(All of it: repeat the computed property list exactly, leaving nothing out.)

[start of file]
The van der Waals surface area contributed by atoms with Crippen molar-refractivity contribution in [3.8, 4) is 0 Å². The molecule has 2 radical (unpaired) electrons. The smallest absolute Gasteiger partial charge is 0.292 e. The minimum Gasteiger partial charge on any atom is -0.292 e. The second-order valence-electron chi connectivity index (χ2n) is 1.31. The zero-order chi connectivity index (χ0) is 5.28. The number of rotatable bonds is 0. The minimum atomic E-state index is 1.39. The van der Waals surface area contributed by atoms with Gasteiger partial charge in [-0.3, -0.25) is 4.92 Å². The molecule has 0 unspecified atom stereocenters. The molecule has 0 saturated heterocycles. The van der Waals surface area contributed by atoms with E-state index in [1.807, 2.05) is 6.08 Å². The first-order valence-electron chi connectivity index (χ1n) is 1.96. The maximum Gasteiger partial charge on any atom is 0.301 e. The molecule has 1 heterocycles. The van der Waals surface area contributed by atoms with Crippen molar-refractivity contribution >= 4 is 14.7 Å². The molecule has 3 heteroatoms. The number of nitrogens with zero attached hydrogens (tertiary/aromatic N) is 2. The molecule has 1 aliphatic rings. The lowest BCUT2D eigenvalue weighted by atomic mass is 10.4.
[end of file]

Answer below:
The van der Waals surface area contributed by atoms with Crippen molar-refractivity contribution in [3.8, 4) is 0 Å². The molecule has 2 radical (unpaired) electrons. The smallest absolute Gasteiger partial charge is 0.292 e. The minimum Gasteiger partial charge on any atom is -0.292 e. The second-order valence-electron chi connectivity index (χ2n) is 1.31. The zero-order chi connectivity index (χ0) is 5.28. The number of rotatable bonds is 0. The minimum atomic E-state index is 1.39. The van der Waals surface area contributed by atoms with Gasteiger partial charge in [-0.3, -0.25) is 4.92 Å². The molecule has 0 unspecified atom stereocenters. The molecule has 0 saturated heterocycles. The van der Waals surface area contributed by atoms with E-state index in [1.807, 2.05) is 6.08 Å². The first-order valence-electron chi connectivity index (χ1n) is 1.96. The maximum Gasteiger partial charge on any atom is 0.301 e. The molecule has 1 heterocycles. The van der Waals surface area contributed by atoms with Crippen molar-refractivity contribution >= 4 is 14.7 Å². The molecule has 3 heteroatoms. The number of nitrogens with zero attached hydrogens (tertiary/aromatic N) is 2. The molecule has 1 aliphatic rings. The lowest BCUT2D eigenvalue weighted by atomic mass is 10.4.